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Stock Recipes

Vegetable Stock
 Shrimp Stock
 Chicken Stock
 Fish Stock

Vegetable Stock

For a darker, richer stock, place the vegetables in a baking dish with a little water or oil and roast them in a 400F oven until lightly browned, making sure to add any browned bits that might stick to the pan. If you use oil to sweat the vegetables, cool and defat the stock as you would a meat stock; otherwise defatting is unnecessary, as the stock will be fat-free.

10 pints (or 4.25 liters) cold water
2 ounces vegetable oil (if desired)
1 medium onion, thinly sliced
1 leek (white part only), washed and chopped
2 ribs celery, sliced
1 small head garlic, sliced in half horizontally
2 medium carrots, chopped
1 large potato, thinly sliced
4 ounces white mushrooms, sliced
2 small or Roma tomatoes, chopped
6 sprigs fresh parsley, coarsely chopped
6 sprigs fresh thyme
3 leaves fresh sage
2 bay leaves
1 sachet d'epices containing:
1/2 teaspoon black peppercorns, cracked
1/4 teaspoon fennel seeds
2 whole cloves


The above ingredients are placed in a square of cheesecloth, tied into a sack Add the oil to a stockpot and place the onion, leeks and garlic in the pot; sweat the vegetables for about 5 minutes until they're wilted and tender. Alternately, instead of oil add about 1/2 cup of water and cook until tender, about 15 minutes. Add the remaining ingredients. Bring to a boil, reduce heat and simmer uncovered for 1 hour. Strain the stock, pressing the vegetables to extract as much liquid as possible. Cool and store properly. Yield: 1 gallon (3.75 liters). 

Shrimp Stock

This stock, as well as crab and fish stocks, is used in a great deal of Louisiana cooking. Shrimp stock can be very pungent, so be careful not to overpower the other flavors in your dish.

About 4 quarts of shrimp shells (about what you'd get from shelling 2 pounds of shrimp)
8 quarts cold water
2 tablespoons oil
White Mirepoix:
4 ounces onions, diced
4 ounces leeks, white portion only, washed well, trimmed and chopped
4 ounces celery, diced
4 ounces parsnips, chopped
2 lemons, halved
1 cup parsley, coarsely chopped, stems and all
Sachet d'epices:
8 bay leaves
1/2 teaspoon dried basil leaves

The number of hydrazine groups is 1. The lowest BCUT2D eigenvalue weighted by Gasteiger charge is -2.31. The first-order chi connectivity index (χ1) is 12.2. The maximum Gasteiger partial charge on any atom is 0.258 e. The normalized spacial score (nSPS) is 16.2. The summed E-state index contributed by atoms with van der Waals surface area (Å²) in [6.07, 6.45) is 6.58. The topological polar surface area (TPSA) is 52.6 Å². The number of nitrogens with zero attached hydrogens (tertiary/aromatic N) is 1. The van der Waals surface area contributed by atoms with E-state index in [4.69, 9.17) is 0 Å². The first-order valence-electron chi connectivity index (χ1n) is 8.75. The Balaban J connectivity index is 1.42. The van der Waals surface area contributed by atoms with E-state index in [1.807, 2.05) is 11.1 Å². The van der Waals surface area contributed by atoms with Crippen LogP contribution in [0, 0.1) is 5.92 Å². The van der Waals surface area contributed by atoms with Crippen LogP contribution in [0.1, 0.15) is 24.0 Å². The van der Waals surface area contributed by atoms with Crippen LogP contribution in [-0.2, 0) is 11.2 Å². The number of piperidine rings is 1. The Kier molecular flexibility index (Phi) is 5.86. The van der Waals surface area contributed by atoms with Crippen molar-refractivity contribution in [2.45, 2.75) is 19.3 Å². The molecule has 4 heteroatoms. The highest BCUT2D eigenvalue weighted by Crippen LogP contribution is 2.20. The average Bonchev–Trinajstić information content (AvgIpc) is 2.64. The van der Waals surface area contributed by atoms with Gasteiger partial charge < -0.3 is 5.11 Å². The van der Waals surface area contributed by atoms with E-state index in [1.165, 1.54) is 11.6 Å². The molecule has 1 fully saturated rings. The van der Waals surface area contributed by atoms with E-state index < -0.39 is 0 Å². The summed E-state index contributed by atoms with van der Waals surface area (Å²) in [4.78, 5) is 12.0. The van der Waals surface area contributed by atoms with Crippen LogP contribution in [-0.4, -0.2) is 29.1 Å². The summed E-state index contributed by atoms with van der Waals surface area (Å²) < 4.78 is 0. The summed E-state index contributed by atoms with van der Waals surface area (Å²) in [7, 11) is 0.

1/2 teaspoon dried oregano leaves
1/2 teaspoon dried tarragon leaves
1/2 teaspoon dried thyme leaves
1/2 teaspoon cracked black peppercorns


The above ingredients are placed into a 4" square of cheesecloth and tied into a sack.
Rinse the shells briefly under cold water and drain well. Sweat the shells briefly in the oil, then add the mirepoix and sweat for 2-3 minutes. Add to cold water, add the parsley and sachet and bring to a boil. Reduce heat and simmer for 40 minutes. Strain the stock thoroughly in a china cap or strainer layered with cheesecloth. Cool the stock completely in an ice-water bath and use, refrigerate or freeze immediately. 

Chicken Stock

For a white chicken stock, place the bones/meat directly into the cold water for the stock; for a brown stock, brown the bones in a 350F oven for 30 minutes.

This recipe works well for turkey or duck stocks also.

6 quarts cold water
8 pounds chicken parts (backs, necks, etc.) and bones, or a whole chicken, cut up

8 ounces onions, chopped
4 ounces celery with tops, chopped
4 ounces carrots, chopped
2 small heads garlic, cut in half horizontally

Sachet d'epices:
1 teaspoon or so black peppercorns, cracked
6-8 parsley stems, chopped
1 bay leaf
1/4 tsp. dried thyme leaves
1/4 tsp. dried tarragon leaves
1/4 tsp. dried oregano leaves
1/4 tsp. dried basil leaves


The above ingredients are placed into a 4" square of cheesecloth and tied into a sack, or use a metal tea ball. Remove the skin from the chicken and chop into 3-4 inch pieces, making sure to cut through and expose the bones. Put the chicken in the stockpot with the water and bring slowly to a simmer. Periodically skim off any scum that forms, and if you wish use a skimmer to skim off the fat. (This stock simmering process makes your house smell REALLY good!) Let this simmer for at least three, and preferably four hours. (It is this long simmering process that extracts the maximum flavor from the chicken meat and bones, as well as the natural gelatin from the bones. When refrigerated, a good chicken stock will be clear and gelatinous.)Add the mirepoix and sachet; tie the sachet closed with some twine and tie the long end of the twine to the handle of the pot; this makes the bag easier to retrieve. (A tea ball also works well.) Simmer for at least one more hour.
  Remember that during the simmering process, it's best not to stir the stock. The end result will be much clearer if it is not agitated while simmering.Strain thoroughly; the best way to do this is to ladle the stock out and pour it through a strainer which has been lined with a couple of layers of damp cheesecloth. If you're using the stock immediately, skim off as much fat as you can with a fat skimmer or a piece of paper towel, otherwise cool the stock right away by placing the container into an ice-water-filled sink, stirring to bring the hot liquid from the center to the sides of the container. Don't just put hot stock in the refrigerator; it won't cool enough to prevent possible multiplication of harmful bacteria. To defat the stock easily, refrigerate overnight, until the fat solidifies on the surface, then skim off. Makes about 4 quarts of stock.

Fish Stock

1kg (2lb) fish bones, washed
1 onion chopped
1 cup (250ml/8oz) dry white wine
3 lemon slices 4 cups (1L/32 fl oz) water
small bunch parsley
1/2 teaspoon peppercorns


Combine bones, onions, wine, lemon, water, parsley
and peppercorns in a large pot and bring to boil over high heat, skimming as necessary. Reduce heat and simmer uncovered 20 minutes, skimming occasionally.Strain. Cool before refrigerating or freezing.